We need to feel the free wind of generosity in our day of careful financial planning.
Let me explain.
It’s the spring of the year AD 55 and the weather is warming up in Ephesus. The apostle Paul is on his third missionary trip. This time, along with his usual burden for the growth of the churches, he carries with him another burden—one for the churches of Judea, who are poor and struggling to make ends meet. He is hopeful of using this trip, in part, to collect resources to take back to them. So, here in Ephesus, as he sits down to write a letter to the church of Corinth, his pen turns to the subject of generosity.
The issue takes up a fairly lengthy portion of the letter (2nd Corinthians 8-9) as he engages several arguments to urge the Corinthians to give. As it turns out, the Corinthians had become aware of the poverty of the Judean churches a year before and had responded with excitement and promises of generosity. Paul asks them to finish what they started by following up their words with actions. He further tries to animate them with the example of the Macedonian churches (e.g. Philippi, Thessalonica, Berea), who had given even beyond their own means in an outburst of liberality. Alongside this example, he also brings to bear the even greater example of Christ, who was rich, but for the sake of the Corinthians became poor, so that they might become rich.
Paul’s goal in all of this is that the Corinthians would give freely, abundantly, and cheerfully. To that end he outlines a principle near the end of chapter 9: And God is able to make all grace abound to you, so that having all sufficiency in all things at all times, you may have an abundance for every good deed. (2nd Corinthians 9:8)
This is the principle: God can give you enough for your needs and an abundance to give away.
Most of us in the U.S. have enough for our own needs plus something left over. In God’s economy, that something-left-over should be used to meet someone else’s needs (see 2nd Corinthians 8:12-15 for more on this). This surplus is the “abundance for every good deed” that he talks about. Paul is saying that God can keep filling up your something-left-over so that you never lack enough to give. And when he says, “having all sufficiency in all things at all times,” he means that God can provide enough for your own needs as well.
Enough for yourself, and an abundance to give away. That’s what God can provide.
Paul continues to explain:
As it is written, “He has distributed freely, he has given to the poor; his righteousness endures forever.” He who supplies seed to the sower and bread for food will supply and multiply your seed for sowing and increase the harvest of your righteousness. (2 Cor 9:9-10)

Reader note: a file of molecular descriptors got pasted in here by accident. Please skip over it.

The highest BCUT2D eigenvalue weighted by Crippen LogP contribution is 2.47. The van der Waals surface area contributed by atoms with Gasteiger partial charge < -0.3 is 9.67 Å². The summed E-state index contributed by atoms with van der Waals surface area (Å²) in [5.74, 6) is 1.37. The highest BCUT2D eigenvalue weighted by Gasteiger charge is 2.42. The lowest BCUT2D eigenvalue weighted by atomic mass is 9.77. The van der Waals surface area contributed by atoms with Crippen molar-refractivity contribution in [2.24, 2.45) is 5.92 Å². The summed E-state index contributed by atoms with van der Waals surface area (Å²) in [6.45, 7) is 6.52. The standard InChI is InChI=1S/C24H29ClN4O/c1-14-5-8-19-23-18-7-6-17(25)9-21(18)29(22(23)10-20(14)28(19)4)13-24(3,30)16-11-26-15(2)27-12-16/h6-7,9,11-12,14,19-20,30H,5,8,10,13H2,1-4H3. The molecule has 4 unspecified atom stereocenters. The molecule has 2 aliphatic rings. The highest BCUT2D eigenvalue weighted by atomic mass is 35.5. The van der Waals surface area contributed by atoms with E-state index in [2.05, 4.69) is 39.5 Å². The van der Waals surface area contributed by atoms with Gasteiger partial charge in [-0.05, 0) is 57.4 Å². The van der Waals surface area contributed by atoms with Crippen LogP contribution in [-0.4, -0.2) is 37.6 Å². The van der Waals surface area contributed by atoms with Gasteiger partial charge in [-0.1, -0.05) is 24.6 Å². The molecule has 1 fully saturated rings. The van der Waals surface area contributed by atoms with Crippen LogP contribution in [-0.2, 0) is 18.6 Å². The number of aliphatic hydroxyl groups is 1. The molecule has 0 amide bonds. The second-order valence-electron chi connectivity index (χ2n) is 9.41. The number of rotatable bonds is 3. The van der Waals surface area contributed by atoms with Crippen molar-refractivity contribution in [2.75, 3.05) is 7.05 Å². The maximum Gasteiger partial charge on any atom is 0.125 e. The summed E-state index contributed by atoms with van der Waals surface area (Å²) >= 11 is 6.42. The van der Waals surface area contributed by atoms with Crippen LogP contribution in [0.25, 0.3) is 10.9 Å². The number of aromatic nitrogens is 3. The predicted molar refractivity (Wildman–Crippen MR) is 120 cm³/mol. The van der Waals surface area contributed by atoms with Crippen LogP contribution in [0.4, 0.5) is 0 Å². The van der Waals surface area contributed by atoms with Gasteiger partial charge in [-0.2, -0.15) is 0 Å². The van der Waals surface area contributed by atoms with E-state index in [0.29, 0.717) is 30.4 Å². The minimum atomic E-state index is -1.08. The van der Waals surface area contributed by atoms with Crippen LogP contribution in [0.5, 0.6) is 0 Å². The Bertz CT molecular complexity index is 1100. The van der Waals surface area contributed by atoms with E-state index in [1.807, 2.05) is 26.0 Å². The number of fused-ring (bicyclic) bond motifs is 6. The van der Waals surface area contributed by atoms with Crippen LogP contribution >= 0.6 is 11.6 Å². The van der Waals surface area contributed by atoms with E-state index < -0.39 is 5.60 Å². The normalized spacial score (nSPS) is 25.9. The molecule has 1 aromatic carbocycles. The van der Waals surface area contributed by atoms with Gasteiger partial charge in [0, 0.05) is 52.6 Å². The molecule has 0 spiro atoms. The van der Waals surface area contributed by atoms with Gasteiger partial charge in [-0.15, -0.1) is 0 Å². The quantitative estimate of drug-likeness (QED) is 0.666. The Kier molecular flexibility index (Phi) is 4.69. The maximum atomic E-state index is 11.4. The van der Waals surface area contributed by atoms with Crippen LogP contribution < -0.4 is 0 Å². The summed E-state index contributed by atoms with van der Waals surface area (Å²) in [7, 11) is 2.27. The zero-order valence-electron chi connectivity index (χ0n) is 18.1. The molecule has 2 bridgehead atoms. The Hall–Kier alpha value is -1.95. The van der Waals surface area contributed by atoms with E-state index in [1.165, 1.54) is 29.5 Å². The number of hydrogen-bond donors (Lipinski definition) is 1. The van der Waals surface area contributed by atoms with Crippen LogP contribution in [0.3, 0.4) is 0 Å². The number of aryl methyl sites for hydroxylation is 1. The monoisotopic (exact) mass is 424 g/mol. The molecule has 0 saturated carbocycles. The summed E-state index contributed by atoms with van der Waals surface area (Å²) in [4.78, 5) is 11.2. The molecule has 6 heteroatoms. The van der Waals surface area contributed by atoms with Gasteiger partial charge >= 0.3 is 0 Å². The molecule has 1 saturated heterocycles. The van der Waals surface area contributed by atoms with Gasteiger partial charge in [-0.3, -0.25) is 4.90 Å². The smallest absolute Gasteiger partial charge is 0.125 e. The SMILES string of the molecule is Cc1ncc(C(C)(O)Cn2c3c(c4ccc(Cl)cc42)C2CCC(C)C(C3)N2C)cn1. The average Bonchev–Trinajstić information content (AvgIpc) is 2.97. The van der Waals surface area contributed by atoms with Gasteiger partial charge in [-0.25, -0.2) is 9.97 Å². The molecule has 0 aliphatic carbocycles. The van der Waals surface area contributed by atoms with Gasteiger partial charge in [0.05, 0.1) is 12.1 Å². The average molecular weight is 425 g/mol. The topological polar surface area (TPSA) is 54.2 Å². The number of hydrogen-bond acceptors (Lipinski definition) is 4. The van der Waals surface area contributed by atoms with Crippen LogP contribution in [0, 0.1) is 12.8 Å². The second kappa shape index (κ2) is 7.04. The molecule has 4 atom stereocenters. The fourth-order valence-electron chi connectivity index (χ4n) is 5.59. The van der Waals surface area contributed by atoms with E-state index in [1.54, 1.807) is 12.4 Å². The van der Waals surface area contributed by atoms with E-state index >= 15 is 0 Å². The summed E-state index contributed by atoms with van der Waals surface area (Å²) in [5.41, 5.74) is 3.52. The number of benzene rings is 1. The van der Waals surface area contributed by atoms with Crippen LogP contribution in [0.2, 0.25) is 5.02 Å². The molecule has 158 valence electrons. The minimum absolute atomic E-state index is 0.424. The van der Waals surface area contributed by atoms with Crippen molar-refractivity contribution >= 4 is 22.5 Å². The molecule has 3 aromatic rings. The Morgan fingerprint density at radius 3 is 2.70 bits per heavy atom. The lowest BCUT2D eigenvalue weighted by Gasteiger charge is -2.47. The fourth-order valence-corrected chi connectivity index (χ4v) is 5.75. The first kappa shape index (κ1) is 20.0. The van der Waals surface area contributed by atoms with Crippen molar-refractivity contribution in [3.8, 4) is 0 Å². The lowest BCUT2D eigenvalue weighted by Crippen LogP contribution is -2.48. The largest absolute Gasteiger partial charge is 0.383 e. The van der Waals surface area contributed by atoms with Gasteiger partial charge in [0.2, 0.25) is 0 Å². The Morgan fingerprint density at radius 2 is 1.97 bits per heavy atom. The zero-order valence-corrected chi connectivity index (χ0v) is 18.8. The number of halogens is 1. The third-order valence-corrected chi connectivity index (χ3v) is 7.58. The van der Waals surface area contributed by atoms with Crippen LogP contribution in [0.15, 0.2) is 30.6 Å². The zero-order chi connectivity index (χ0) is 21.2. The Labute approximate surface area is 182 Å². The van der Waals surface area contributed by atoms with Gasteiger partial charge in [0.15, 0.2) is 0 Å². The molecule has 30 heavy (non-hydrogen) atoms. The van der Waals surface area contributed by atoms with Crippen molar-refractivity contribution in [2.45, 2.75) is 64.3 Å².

The analogy here is of a farmer where planting seed is equivalent to giving. He says that God, the Master Farm Supplier, will both supply and multiply their seed for sowing. That’s quite an intriguing statement. Not only does God provide for us the surplus that we have to give, he multiplies it! Once we finish up planting one bag of seed, we go back to the Supplier and He gives us two bags. The more we give, the more we have to give.
And the harvest that we reap is an eternal one. Picking up on his quote from Psalm 112, “His righteousness endures forever,” he says, “[God] will increase the harvest of your righteousness.” Perhaps this refers to God’s recognition and reward of the generous person. Temporal sowing produces eternal rewards.
As I said, we need to change the way we think in our day of careful financial planning. I’m all for it, but let’s plan with the Bible in hand. Do we view our surpluses as seed for sowing? Do we give freely and fearlessly, knowing that it is God who provides what we have to give and it is He who will even multiply it as we use it for His work? Do we get excited by the hope of the eternal harvest that this generous planting will bring?
We should. And we can.
Paul is opening to us a wide doorway to a new kind of economy where we are free to give and free to trust. Out here, the seed bags never run out and all that we have to do is to plant, hum a tune, and wait for the harvest.
Hear Paul’s next words as a fitting summary.
You will be enriched in every way to be generous in every way.